compassion

jarrod

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one virtue i've been trying to cultivate lately is compassion. i see a lot of people claim to value compassion, or who belong to religions that value compassion, but it is hard to see how they demonstrate it in their daily lives.

so this is a two-parter 1) does your personal belief system value compassion? & 2) how do you express this?

all answers welcome whether or not they are martial arts related.

jf
 

Andy Moynihan

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As with anything else with me, it's a case by case basis.

I have been known to empathize with/help people out who got hurt/experienced misfortune through no fault of their own.

I have also been known to laugh at people who brought their own pain down upon themselves by their own stupidity.

There is nothing wrong with compassion but be selective with it because you've only so much to go around.
 

JadecloudAlchemist

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Compassion is deeply rooted in empathy. If you seperate yourself and the subject it will be difficult to feel compassion.

You have to find unity or oneness with you and subject so there is no duality.

The idea of not wanting to suffer generates the idea of not wanting others to suffer.

To practice compassion requires a strong desire to relief other's suffering.
It could be from the simplest gesture of prayer when you see someone suffering or it can be helping that person physical,spiritual or emotional.
 

Jade Tigress

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I'm compassionate to a fault. It's just who I am. And it's probably not good all the time, because it makes me let people get away with too much **** too my own detriment.
 

Brother John

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so this is a two-parter 1) does your personal belief system value compassion? & 2) how do you express this?

all answers welcome whether or not they are martial arts related.

jf

Yes, my personal belief system holds compassion in high regard.
I express it through my work, working with teens who are in trouble with the law. By caring for them regardless of how they treat me. By holding them accounatble so that hopefully they can learn responsibility.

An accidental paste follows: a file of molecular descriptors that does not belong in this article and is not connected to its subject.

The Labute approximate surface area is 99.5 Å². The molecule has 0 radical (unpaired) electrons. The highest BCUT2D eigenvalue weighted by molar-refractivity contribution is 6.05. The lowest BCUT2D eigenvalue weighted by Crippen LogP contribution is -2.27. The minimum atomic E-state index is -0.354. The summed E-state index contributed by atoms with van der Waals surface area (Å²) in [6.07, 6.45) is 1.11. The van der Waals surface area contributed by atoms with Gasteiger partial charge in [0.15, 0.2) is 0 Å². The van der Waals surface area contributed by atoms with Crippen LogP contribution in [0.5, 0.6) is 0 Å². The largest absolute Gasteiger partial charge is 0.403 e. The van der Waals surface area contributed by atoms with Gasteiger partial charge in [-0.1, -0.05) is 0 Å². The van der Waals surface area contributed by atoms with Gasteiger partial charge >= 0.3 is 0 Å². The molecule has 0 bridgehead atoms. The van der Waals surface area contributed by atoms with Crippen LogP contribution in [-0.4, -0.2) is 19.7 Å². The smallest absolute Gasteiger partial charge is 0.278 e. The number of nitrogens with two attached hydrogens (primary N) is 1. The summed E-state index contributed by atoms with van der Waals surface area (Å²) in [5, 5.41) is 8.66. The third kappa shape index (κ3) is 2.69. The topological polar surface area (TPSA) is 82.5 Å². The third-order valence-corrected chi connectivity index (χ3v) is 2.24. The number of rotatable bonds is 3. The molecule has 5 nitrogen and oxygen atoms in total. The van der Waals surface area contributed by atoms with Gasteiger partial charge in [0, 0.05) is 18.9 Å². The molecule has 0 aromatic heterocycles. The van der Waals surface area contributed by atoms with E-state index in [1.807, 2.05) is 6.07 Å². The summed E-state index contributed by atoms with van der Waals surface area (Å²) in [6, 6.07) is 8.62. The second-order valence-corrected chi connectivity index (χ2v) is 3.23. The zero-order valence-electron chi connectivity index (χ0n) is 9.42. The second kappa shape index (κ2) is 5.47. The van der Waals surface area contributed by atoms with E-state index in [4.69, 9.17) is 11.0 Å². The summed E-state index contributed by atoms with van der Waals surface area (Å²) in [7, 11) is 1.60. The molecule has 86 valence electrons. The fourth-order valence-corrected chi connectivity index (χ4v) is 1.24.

things like that, as well as contributing to social programs for the homeless.

Your Brother(s keeper)
John
 

pete

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compassion is centric to buddhist philosophies, and therefore carry over to martial arts that emerged within the buddhist sects.

on the other hand, balance is centric to taoist philosophies, and martial arts that emerged within those of taoist beliefs may see levels of compassion as excess, or an imbalance.

as an extreme, the ancient romans felt that compassion was a defect of the human condition, and felt the need to eradicate compassion within the young males to make them better 'romans'...
 

elder999

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Psychologist Carl Jung once said that great deal of institutional religion seems designed to prevent the faithful from having a spiritual experience. Instead of teaching people how to live in peace, religious leaders often concentrate on marginal issues: Can women or gay people be ordained as priests or rabbis? Is contraception permissible? Is evolution compatible with the first chapter of Genesis? Instead of bringing people together, these distracting preoccupations actually encourage policies of exclusion, since they tend to draw attention to the differences between “us” and “them.”

These policies of exclusion can have dramatic consequences. Most notably they have given rise to the militant piety that we call fundamentalism, which erupted in every major world religion during the 20th century. Every fundamentalist movement, whether in Judaism, Christianity or Islam, is convinced that the modern secular establishment wants to destroy it. Fundamentalism is not inherently violent; most fundamentalists simply want to live what they regard as a good religious life in a world that seems increasingly hostile to faith-the Amish are, obviously, fundamentalists. When a conflict has become entrenched in a region, though, as in the Middle East, Afghanistan and Chechnya-and with Sunni hostilities sometimes directed against Shia, Iraq-religious fundamentalists have gotten sucked into the escalating violence and become part of the problem. Even in the United States, members of the Christian Right believe that their faith is in jeopardy and that they have a sacred duty to protect it by attacking liberal opponents. When people feel that heir backs are to the wall, they often lash out aggressively. Hence the hatred that continues to cause so much turmoil around the world.